Direct Electron, a leading manufacturer of high-performance cameras from electron microscopes, announces the installation of a Direct Electron DE-20 Camera System at Emory University for their state-of-the-art JEOL JEM-2200FS designed and engineered for Zernike phase contrast transmission electron microscopy (TEM). The addition of the new DE-20 direct detection camera to the existing in-column energy-filter and Zernike phase plates provides Emory with one of the most powerful and unique cryo-EM setups in the field of integrated structural biology.
Unlike conventional electron cameras that suffer from poor resolution due to conversion of electrons to light, the DE-20 directly detects each primary electron in the microscope to generate a much higher resolution image. The DE-20 is built on a 9th generation Direct Detection Device (DDD®) sensor with a large 19.7 megapixel field-of-view that delivers high contrast and resolution across a wide range of imaging conditions. Additionally, the DE-20 delivers “movie-mode” operation. For each image acquisition, the DE-20 collects a high frame rate “movie,” which can be processed to correct for specimen motion or other instabilities that occurred during imaging. This capability further improves image quality and the yield of usable images collected during each experiment. To maximize data collection efficiency, Emory researchers will operate the DE-20 through the SerialEM automation software.
Researchers at Emory will combine cryo-EM’s molecular-scale, three-dimensional (3D) imaging and analysis capabilities with correlative light and electron microscopy. This technology is being applied to fundamental questions about the assembly and trafficking of viruses, like RSV, within host cells. Emory’s cryo-EM center is directed by Dr. Elizabeth R. Wright, Assistant Professor in the Department of Pediatrics, Emory University School of Medicine, and Georgia Research Alliance Distinguished Investigator. Dr. Wright studies the basic structure of several pathogenic viruses and bacteria in order to develop novel vaccines and therapeutics. Her research involves examining viruses, such as HIV-1, measles, and respiratory syncytial virus (RSV), which are generally 100 to 300 nm in size. Specific targets include the examination of viral assembly and maturation, as well as the viral glycoproteins that attach to and fuse viruses to the target cell.
Benjamin Bammes, Direct Electron’s Director of Applications & Marketing, believes the combination of direct detection with other new TEM technologies such as phase plates will drive the next wave of discovery in structural biology. According to Dr. Bammes, “The addition of the DE-20 Camera System establishes Emory as one of the top facilities in the nation for studying viral infection of cells with electron cryo-tomography. For these kinds of experiments, the instrumentation must deliver high contrast and resolution in order to unambiguously visualize molecular details of interest, as well as a large field-of-view to capture the surrounding cellular context. The DE-20 delivers higher contrast and significantly better resolution than conventional TEM cameras, and it delivers the largest field-of-view of any direct detector on the market. Data quality is further boosted by the in-column energy filter and phase plates on their JEOL microscope. This combination places Emory at the leading edge of TEM instrumentation for cellular tomography.”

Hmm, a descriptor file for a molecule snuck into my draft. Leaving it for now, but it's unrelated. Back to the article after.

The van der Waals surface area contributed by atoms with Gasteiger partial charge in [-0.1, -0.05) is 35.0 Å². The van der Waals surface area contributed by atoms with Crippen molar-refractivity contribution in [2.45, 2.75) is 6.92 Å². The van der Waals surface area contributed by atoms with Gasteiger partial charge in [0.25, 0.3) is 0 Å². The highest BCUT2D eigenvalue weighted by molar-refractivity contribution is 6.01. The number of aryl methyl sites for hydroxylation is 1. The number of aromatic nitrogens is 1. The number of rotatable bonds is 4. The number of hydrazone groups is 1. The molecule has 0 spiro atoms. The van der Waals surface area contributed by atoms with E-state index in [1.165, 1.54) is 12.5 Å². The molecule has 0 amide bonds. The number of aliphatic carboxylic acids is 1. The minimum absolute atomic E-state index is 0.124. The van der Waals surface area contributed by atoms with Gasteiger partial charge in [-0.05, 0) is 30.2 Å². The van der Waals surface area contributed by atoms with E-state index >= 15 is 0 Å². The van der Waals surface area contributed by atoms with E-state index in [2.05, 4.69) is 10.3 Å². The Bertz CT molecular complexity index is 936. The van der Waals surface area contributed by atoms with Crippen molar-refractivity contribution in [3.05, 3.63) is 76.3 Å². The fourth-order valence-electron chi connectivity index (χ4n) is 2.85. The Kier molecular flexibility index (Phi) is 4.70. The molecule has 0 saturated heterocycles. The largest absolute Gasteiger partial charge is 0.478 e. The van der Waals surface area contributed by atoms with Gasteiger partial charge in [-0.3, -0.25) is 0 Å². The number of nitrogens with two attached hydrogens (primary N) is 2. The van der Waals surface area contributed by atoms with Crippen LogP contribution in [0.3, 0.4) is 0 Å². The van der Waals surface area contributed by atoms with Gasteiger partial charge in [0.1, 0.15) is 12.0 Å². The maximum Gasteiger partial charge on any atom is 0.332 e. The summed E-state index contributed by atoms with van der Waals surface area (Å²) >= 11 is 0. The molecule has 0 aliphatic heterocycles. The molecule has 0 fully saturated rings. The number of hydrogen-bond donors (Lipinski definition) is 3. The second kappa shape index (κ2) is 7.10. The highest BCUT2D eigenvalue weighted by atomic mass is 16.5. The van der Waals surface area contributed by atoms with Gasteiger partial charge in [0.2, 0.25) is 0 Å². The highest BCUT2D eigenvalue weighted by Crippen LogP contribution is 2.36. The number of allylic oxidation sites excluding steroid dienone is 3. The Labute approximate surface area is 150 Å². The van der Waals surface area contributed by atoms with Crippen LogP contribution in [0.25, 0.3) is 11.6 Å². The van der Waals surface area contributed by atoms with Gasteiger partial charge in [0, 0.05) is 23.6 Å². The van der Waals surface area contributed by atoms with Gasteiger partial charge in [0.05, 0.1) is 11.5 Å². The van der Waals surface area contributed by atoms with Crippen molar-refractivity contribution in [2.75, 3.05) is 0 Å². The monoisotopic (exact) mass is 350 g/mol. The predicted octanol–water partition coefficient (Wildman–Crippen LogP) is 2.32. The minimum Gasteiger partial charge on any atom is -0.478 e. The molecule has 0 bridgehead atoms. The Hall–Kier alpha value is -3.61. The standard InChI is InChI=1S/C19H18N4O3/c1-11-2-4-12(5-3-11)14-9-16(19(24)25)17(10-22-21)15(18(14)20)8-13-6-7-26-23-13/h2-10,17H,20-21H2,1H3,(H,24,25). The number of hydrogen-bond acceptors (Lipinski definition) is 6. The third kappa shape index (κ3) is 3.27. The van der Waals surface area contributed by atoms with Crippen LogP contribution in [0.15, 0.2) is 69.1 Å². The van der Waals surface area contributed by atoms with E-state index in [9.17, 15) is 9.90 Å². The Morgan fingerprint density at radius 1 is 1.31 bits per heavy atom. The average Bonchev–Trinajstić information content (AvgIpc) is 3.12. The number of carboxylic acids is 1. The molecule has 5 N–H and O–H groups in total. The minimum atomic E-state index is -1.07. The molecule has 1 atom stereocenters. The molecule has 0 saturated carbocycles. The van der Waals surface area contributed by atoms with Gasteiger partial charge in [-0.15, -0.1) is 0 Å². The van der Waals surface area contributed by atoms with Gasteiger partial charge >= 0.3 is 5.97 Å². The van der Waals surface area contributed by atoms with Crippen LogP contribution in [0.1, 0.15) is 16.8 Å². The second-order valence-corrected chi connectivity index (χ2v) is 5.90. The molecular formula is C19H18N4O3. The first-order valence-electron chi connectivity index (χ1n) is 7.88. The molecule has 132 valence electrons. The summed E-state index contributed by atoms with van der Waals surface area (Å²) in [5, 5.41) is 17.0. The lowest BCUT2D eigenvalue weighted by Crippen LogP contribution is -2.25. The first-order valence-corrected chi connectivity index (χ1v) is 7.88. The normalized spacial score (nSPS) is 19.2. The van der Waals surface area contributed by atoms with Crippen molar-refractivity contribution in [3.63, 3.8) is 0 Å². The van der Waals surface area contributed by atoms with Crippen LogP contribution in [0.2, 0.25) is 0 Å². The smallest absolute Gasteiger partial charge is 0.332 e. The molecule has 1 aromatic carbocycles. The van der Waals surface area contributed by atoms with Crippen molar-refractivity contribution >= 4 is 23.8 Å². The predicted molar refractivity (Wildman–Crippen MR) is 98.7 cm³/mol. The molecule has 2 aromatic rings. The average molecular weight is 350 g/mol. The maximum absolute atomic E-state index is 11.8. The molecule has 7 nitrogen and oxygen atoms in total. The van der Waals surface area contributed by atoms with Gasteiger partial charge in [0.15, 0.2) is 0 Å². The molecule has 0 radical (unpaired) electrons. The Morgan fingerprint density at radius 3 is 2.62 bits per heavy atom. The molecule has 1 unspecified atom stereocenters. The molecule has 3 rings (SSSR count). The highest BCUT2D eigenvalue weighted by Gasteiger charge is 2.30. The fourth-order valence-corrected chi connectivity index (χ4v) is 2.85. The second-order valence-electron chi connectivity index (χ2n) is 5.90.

About Emory University
Emory University, recognized internationally for its outstanding liberal arts colleges, graduate and professional schools, and one of the Southeast’s leading health care systems, is located on a beautiful, leafy campus in Atlanta, Georgia’s historic Druid Hills suburb. Emory maintains an uncommon balance for an institution of its standing: its scholars and experts generate more than $521 million in research funding annually, while also maintaining a traditional emphasis on teaching. The university is enriched by the legacy and energy of Atlanta, and by collaboration among its schools, centers and partners.
About Direct Electron
Direct Electron is a world leader in developing and manufacturing premium performance cameras for electron microscopy. Direct Electron pioneered direct detection for TEM with their Direct Detection Device (DDD®) technology. Their continuing research and development springs out of partnerships between academia and industry. Direct Electron’s vision—Innovation Propelling Discovery—focuses their effort on customers and reflects their foundational commitment to premium performance with exceptional service and support.